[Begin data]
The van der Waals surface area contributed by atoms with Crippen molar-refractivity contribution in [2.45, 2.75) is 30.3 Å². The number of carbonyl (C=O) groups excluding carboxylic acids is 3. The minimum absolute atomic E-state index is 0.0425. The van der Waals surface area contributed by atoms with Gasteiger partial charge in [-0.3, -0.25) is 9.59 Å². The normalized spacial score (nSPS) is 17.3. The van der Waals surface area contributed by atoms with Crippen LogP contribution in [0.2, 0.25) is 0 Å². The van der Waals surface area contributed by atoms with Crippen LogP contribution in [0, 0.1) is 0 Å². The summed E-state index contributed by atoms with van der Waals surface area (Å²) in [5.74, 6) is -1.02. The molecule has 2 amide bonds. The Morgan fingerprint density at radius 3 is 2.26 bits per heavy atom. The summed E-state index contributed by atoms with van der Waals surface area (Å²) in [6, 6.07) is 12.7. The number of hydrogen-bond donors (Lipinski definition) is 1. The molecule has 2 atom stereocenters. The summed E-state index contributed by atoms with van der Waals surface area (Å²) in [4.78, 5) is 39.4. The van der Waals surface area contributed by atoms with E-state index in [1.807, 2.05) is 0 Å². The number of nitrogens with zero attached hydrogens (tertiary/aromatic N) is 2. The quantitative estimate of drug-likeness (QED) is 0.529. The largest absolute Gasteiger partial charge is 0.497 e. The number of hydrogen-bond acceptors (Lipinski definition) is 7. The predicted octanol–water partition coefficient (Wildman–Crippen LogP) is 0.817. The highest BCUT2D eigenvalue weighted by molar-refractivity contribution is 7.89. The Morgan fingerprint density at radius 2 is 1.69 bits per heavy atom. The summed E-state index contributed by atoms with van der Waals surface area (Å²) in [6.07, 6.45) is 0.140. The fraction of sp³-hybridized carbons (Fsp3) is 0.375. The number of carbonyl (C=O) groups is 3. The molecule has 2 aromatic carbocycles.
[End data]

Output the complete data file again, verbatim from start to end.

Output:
The van der Waals surface area contributed by atoms with Crippen molar-refractivity contribution in [2.45, 2.75) is 30.3 Å². The number of carbonyl (C=O) groups excluding carboxylic acids is 3. The minimum absolute atomic E-state index is 0.0425. The van der Waals surface area contributed by atoms with Gasteiger partial charge in [-0.3, -0.25) is 9.59 Å². The normalized spacial score (nSPS) is 17.3. The van der Waals surface area contributed by atoms with Crippen LogP contribution in [0.2, 0.25) is 0 Å². The van der Waals surface area contributed by atoms with Crippen LogP contribution in [0, 0.1) is 0 Å². The summed E-state index contributed by atoms with van der Waals surface area (Å²) in [5.74, 6) is -1.02. The molecule has 2 amide bonds. The Morgan fingerprint density at radius 3 is 2.26 bits per heavy atom. The summed E-state index contributed by atoms with van der Waals surface area (Å²) in [6, 6.07) is 12.7. The number of hydrogen-bond donors (Lipinski definition) is 1. The molecule has 2 atom stereocenters. The summed E-state index contributed by atoms with van der Waals surface area (Å²) in [4.78, 5) is 39.4. The van der Waals surface area contributed by atoms with E-state index in [1.807, 2.05) is 0 Å². The number of nitrogens with zero attached hydrogens (tertiary/aromatic N) is 2. The quantitative estimate of drug-likeness (QED) is 0.529. The largest absolute Gasteiger partial charge is 0.497 e. The number of hydrogen-bond acceptors (Lipinski definition) is 7. The predicted octanol–water partition coefficient (Wildman–Crippen LogP) is 0.817. The highest BCUT2D eigenvalue weighted by molar-refractivity contribution is 7.89. The Morgan fingerprint density at radius 2 is 1.69 bits per heavy atom. The summed E-state index contributed by atoms with van der Waals surface area (Å²) in [6.07, 6.45) is 0.140. The fraction of sp³-hybridized carbons (Fsp3) is 0.375. The number of carbonyl (C=O) groups is 3. The molecule has 2 aromatic carbocycles.